Sunday 26th June: Night Walkative

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“Nightwalkers experience urban life as a form of phantasmagoria, one that they are at the same time utterly immersed in and oddly detached from. The nightwalker thus dramatizes the dialectic of alienation and disalianation, oppression and emancipation, the prosaic and the poetic, at the core of metropolitan modernity.”

Matthew Beaumont, Nightwalking: A Nocturnal History of London Chaucer to Dickens (London: Verso, 2016) p.11

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Thursday 14th April: ‘Elephant Memory’

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In search of long-lost Sayer Street and its recuperation by property developer Lend Lease in 2016, our coordinates will include the Elephant & Castle’s doomed shopping centre and the emerging retail park to navigate a spatial and temporal course in and around this prime ‘regeneration opportunity area’.  In the course of our walking we will draw upon historical and contemporary fragments as well as discussion to construct a history that takes as its starting point a parallel and coincidence separated by 75 years.
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Rosanna Vitiello: ‘To Bow, Poplar and the Balfron Tower’

Screen Shot 2016-03-24 at 12.56.41Walkative were delighted to have urban wanderer, and wonderer, Rosanna Vitiello from No Fixed Abode join us for us our latest peregrination around Balfron Tower earlier this month. She has produced an article about the day’s activities over on her blog. Read it, along with more of her own exciting ventures, here:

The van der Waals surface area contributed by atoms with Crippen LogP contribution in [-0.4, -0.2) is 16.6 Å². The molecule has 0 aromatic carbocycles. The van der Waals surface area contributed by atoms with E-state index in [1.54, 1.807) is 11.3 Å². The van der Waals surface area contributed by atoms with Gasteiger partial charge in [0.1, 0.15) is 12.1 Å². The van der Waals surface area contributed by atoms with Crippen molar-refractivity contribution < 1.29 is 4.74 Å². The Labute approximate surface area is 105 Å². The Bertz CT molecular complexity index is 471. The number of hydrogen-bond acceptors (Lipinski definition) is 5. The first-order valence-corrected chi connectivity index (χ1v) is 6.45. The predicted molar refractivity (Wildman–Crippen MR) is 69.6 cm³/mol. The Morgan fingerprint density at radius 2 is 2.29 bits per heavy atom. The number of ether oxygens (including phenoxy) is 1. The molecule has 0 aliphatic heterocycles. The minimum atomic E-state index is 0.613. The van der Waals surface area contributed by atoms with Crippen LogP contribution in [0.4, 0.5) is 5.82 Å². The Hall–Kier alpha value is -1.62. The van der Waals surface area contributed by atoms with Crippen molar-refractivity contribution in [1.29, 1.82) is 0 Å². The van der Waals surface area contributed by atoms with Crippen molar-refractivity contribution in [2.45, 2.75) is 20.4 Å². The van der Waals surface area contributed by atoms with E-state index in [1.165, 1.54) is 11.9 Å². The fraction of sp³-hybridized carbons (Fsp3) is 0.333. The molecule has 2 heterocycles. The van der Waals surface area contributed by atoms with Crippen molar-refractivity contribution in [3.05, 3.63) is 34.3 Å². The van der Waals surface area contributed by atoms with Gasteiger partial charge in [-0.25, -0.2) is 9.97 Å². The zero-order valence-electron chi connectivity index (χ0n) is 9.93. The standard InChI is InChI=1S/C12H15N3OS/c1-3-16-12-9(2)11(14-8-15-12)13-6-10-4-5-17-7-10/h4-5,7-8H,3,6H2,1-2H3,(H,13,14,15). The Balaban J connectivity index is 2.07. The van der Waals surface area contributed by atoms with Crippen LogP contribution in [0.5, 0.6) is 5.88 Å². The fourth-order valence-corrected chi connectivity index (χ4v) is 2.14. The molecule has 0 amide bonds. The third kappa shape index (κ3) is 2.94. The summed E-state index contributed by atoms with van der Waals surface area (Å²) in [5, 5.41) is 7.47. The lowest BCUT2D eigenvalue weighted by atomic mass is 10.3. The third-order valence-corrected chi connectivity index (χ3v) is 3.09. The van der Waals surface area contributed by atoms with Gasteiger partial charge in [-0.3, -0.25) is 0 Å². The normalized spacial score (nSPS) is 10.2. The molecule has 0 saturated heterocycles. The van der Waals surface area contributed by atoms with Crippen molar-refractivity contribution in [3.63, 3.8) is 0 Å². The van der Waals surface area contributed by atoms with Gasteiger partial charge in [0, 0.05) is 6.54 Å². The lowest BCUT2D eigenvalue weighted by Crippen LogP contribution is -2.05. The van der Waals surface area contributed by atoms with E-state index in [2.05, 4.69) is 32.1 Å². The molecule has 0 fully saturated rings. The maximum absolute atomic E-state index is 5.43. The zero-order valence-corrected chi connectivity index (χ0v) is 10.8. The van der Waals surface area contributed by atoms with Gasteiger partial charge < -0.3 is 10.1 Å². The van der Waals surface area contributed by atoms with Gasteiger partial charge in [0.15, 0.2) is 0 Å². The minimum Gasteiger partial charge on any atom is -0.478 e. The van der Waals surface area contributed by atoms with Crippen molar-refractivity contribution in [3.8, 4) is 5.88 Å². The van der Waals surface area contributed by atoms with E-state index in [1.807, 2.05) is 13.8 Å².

http://www.nofixedabodeclub.com/gowonder/2016/3/22/rtpp6gwl98kvblpqoeahsgegnrz0vi

Simon King: ‘Poplar Modernism’

20160313_133504Outside the Balfron Tower we pause to talk about the grade 2-listed tower block’s significance. Amongst other points of interest, we are drawn to the story of Goldfinger’s brief sojourn on the 25th floor and that JG Ballard had him in mind in the character of the architect-resident Anthony Royal in the novel High-Rise. Ahead of the opening of the film adaptation, Simon King reads from Ned Bauman’s introduction from the 2014 edition of the novel:

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Sunday 31st January: ‘Home Sweet Home’

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On the last Sunday in January, led by the artist Evy Jokhova, a group of Walkativists went on a perambulation through some of the key sites of 20th century modernist council housing in North and East London between Manor House and Homerton. Set against the present government’s commitment to economic austerity, her on-going project about this, Home Sweet Home, resonates strongly with current debates around the issues of gentrification and exclusion, preservation and demolition. As we reached the end point of our walk it seemed appropriate therefore to read from Owen Hatherley’s new provocation The Ministry of Nostalgia, and particularly his skewering of commercially-driven ‘austerity nostalgia’ of gift shop products like the Trellick Tower range of plates and mugs, and so typified by the ubiquity of the found wartime slogan ‘KEEP CALM AND CARRY ON’ …
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